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dc.contributor.authorBartleet, Brydie-Leighen_US
dc.contributor.editorPeter Dunbar-Hall & Elizabeth Mackinlayen_US
dc.date.accessioned2017-04-24T11:15:55Z
dc.date.available2017-04-24T11:15:55Z
dc.date.issued2011en_US
dc.date.modified2012-02-17T05:03:46Z
dc.identifier.issn0004-9484en_US
dc.identifier.doihttp://search.informit.com.au/documentSummary;dn=756251699414788;res=IELHSSen_US
dc.identifier.urihttp://hdl.handle.net/10072/42870
dc.description.abstractIn this paper I look at what happens when a university music classroom is exchanged for a remote Indigenous community. I explore what happens when pedagogical practices are decolonised and placed into the hands of Indigenous Elders and musicians, and reveal the sorts of musical interactions that transpire when students and Indigenous musicians are given the opportunity to spend time together and collaborate. In order to do this, I describe a cross-cultural project I facilitated between Indigenous musicians at the Winanjji-kari Music Centre in Tennant Creek and undergraduate music students from Brisbane. In the paper, I bring these interactions to life for the reader through my own personal observations, and the words and experiences of my students and our collaborators. I construct a narrative that explores the centrality of relationship building, issues of colonial guilt, the construction of Otherness, and the impact that this kind of cross-cultural engagement can have on the ways in which undergraduate music students understand and connect with Indigenous cultural practices.en_US
dc.description.peerreviewedYesen_US
dc.description.publicationstatusYesen_US
dc.format.extent1867681 bytes
dc.format.mimetypeapplication/pdf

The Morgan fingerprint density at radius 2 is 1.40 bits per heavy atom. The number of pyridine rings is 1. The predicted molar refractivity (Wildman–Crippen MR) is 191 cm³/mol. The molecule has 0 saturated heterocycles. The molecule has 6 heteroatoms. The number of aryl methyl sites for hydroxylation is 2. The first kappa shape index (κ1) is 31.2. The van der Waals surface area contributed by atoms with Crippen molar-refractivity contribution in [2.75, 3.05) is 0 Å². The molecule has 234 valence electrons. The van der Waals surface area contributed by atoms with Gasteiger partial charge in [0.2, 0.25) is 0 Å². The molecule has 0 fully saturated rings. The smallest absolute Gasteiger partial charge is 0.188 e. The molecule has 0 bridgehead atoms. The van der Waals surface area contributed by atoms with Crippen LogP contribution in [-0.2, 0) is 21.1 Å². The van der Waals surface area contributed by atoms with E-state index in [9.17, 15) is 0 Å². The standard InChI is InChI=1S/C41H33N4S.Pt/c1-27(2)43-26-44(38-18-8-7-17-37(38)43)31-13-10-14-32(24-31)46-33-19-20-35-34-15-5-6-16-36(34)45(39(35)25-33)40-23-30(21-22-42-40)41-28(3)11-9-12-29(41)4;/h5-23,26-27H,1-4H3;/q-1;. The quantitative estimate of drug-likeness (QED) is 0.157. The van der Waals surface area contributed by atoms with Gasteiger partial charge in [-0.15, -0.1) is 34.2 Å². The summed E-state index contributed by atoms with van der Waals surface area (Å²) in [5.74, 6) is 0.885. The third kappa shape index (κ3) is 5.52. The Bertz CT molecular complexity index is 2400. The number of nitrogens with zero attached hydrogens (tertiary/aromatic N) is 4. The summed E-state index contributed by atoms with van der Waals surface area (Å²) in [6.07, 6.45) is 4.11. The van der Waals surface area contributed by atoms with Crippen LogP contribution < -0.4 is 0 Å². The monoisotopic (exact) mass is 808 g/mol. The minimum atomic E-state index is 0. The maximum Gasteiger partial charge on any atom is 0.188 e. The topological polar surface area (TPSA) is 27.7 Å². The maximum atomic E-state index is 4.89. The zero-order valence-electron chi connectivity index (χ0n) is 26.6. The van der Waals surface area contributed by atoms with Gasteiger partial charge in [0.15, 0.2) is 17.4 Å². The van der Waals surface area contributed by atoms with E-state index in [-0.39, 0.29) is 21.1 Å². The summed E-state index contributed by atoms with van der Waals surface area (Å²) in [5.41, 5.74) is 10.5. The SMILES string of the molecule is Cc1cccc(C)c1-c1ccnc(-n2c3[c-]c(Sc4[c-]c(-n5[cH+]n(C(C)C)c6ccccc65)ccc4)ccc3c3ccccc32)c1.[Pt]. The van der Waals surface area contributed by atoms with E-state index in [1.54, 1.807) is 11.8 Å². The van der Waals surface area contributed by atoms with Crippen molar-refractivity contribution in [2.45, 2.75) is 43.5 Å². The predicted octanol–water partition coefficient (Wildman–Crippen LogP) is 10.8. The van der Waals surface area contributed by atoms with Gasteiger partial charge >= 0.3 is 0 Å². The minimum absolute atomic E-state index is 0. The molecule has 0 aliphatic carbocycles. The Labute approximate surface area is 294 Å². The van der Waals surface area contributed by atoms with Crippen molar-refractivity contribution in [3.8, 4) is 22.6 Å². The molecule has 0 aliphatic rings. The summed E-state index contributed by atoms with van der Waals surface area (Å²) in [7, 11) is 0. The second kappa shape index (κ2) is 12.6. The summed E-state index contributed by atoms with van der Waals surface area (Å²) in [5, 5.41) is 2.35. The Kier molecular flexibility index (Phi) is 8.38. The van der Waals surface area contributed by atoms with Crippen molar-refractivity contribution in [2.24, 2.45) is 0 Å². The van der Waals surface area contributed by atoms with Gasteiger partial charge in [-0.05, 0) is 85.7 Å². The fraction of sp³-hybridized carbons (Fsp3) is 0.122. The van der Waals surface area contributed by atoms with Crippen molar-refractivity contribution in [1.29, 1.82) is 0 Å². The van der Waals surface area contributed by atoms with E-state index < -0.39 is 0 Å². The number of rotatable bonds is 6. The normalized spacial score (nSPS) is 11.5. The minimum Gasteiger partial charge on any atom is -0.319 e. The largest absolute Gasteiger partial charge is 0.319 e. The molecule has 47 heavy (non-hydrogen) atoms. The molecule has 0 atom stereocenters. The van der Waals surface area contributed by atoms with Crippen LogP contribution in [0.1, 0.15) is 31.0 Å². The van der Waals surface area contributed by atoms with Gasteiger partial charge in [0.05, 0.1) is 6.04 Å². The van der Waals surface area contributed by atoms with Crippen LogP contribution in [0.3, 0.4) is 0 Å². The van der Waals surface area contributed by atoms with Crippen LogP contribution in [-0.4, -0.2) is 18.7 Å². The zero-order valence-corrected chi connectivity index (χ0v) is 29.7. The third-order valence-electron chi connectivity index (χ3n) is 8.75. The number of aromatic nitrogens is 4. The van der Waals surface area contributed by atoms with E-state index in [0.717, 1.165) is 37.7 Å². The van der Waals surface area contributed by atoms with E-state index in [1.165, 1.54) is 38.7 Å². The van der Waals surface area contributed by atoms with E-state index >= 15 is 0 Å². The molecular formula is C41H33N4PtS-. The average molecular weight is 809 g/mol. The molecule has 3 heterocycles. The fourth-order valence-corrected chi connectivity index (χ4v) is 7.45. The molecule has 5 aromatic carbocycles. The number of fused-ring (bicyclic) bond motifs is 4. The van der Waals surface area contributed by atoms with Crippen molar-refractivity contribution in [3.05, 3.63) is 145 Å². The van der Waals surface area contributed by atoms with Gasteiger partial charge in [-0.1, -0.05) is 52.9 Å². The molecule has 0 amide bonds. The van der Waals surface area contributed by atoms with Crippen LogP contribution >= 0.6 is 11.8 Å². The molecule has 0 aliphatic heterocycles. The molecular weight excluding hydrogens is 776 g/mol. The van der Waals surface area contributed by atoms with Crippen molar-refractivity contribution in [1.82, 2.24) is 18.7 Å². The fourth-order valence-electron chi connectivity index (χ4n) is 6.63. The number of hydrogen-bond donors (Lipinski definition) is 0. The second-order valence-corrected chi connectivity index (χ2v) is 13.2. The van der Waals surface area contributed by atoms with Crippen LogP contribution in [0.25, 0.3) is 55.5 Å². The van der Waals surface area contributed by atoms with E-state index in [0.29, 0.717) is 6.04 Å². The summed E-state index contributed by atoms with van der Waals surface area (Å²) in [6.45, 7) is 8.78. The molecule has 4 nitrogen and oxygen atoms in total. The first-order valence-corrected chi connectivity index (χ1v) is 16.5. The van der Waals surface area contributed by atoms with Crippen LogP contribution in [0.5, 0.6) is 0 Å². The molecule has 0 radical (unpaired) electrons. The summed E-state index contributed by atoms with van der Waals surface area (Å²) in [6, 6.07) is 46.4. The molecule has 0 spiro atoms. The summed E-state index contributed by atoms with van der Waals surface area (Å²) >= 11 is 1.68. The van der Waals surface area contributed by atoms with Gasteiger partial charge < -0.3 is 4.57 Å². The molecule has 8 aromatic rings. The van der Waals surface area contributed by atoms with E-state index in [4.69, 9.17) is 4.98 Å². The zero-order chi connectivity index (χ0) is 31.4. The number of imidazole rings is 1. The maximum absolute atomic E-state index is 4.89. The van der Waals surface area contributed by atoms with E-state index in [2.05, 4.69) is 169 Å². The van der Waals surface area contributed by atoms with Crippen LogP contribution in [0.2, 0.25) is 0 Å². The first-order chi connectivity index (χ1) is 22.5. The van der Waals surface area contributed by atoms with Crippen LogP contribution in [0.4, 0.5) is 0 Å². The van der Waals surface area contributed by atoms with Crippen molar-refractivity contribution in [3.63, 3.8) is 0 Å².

dc.languageEnglishen_US
dc.publisherAustralian Society for Music Educationen_US
dc.publisher.placeAustraliaen_US
dc.publisher.urihttp://www.asme.edu.au/publications.htmen_US
dc.relation.ispartofstudentpublicationNen_US
dc.relation.ispartofpagefrom11en_US
dc.relation.ispartofpageto21en_US
dc.relation.ispartofissue2en_US
dc.relation.ispartofjournalAustralian Journal of Music Educationen_US
dc.relation.ispartofvolume2011en_US
dc.rights.retentionYen_US
dc.subject.fieldofresearchMusicology and Ethnomusicologyen_US
dc.subject.fieldofresearchcode190409en_US
dc.titleStories of reconciliation: Building cross-cultural collaborations between Indigenous musicians and undergraduate music students in Tennant Creeken_US
dc.typeJournal articleen_US
dc.type.descriptionC1 - Peer Reviewed (HERDC)en_US
dc.type.codeC - Journal Articlesen_US
gro.facultyArts, Education & Law Group, Queensland Conservatoriumen_US
gro.rights.copyrightCopyright 2011 ASME and the Author. The attached file is reproduced here in accordance with the copyright policy of the publisher. Please refer to the journal's website for access to the definitive, published version.en_US
gro.date.issued2011
gro.hasfulltextFull Text


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